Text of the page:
At the turn of the 20th c. the neighborhood of Dwernickiego street was chosen by Ivan Dolynsky (Jan Doliński), a Lviv architect, to build houses there. He designed and constructed a villa on Lemyka street 34 (his own house), on Mushaka street 22 (where his office was located in 1906), and on Mushaka street 24. Nearby, on Snopkowska (now Stusa) street 3-5, twin villas were built by him (Melnyk, 2012, 282). The common feature of all these houses is a free location of volumes, a picturesque silhouette and elements of folk architecture.

On 18 March 1898 the house design drawings were approved. The drawings are signed by Ivan Dolynsky (Jan Doliński), as the owner and architect of the building, as well as by Stanisław Konopacki and Justyna Kamińska, his neighbors (DALO 2/1/4303:20-23). On 12 December 1898, a new conscription number, 1489 ¼ (DALO 2/1/4303:1), was issued for this two-storied building, which was constructed on a plot separated from the parcel number 534 ¼. In the 1900 address book, no residents are mentioned, which may indicate that the construction had not been finished yet. In the 1902 address book, there are already two residents in the building, although, according to archival drawings (DALO 2/1/4303:24), three apartments were designed there. Thus it is possible to assume that in 1902 two-room apartments on the ground floor were rented, while a five-room apartment on the second floor was designed by Ivan Dolynsky for himself. There are no evidences that the architect lived in this house. On 28 November 1904, the design drawings of the house connection to the sewerage system were approved (DALO 2/1/4303:26).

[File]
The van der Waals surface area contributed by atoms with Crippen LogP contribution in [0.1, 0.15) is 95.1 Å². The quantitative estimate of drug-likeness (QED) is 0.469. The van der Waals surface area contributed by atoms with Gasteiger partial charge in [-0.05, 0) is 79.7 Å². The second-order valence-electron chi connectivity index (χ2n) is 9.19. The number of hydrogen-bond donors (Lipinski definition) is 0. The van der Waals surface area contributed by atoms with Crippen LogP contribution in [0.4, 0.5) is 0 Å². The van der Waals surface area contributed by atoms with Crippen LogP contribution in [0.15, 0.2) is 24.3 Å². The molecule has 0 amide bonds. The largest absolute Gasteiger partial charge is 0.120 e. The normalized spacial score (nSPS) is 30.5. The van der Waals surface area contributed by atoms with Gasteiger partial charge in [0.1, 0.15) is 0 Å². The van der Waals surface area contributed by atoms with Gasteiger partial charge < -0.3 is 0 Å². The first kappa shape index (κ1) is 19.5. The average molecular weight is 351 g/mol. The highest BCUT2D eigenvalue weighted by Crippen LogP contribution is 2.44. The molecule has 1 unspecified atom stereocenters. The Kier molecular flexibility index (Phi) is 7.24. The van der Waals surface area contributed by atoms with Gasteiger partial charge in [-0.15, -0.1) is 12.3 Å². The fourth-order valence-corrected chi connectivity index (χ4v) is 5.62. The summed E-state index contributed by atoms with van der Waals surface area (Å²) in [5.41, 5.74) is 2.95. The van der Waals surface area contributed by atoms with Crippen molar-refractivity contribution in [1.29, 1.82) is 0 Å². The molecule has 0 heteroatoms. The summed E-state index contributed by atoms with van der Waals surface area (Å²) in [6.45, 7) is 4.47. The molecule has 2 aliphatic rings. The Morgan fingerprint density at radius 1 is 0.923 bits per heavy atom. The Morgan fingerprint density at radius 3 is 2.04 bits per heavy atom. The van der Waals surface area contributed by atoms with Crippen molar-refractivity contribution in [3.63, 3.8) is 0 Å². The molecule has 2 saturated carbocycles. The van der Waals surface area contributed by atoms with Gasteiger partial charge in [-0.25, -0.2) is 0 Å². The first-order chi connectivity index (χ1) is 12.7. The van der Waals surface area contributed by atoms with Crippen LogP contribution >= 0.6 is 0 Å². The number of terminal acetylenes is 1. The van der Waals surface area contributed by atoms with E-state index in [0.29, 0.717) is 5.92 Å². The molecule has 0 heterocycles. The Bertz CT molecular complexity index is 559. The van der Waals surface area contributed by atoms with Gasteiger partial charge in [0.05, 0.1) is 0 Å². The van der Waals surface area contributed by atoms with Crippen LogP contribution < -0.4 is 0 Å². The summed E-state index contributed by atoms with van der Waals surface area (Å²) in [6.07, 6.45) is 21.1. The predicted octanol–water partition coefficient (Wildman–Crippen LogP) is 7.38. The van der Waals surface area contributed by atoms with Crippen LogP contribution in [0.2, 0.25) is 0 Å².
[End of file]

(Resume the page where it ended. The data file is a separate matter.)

On 11 February 1922 Stanisław Graybner, a resident of the villa, appealed to the Magistrate's sanitary department complaining about the defective sewer in his apartment ignored by the homeowner, Włodzimierz Jasinicki (ДАЛО 2/1/4303:2). On 6 November 1929 Maria Koneczna, a resident, complained to the Magistrate about the poor condition of the floor in the ground floor apartment and demanded that it be repaired (DALO 2/1/4303:8). On 1 February 1930 Maria Koneczna again complained about the defective sewarage system that ran under the floor of her semi-basement apartment (DALO 2/1/4303:12-13). On 30 March 1930 the Magistrate's conclusion was signed about the sewerage system malfunction with a requirement for its repair. On 8 July 1930 the owner was forced to start repair works of the sewerage system and floor (DALO 2/1/4303:6).

On 24 July 1986 the villa of Ivan Dolynsky was given the status of architectural monument of local significance protection number 764. Today, the house remains residential.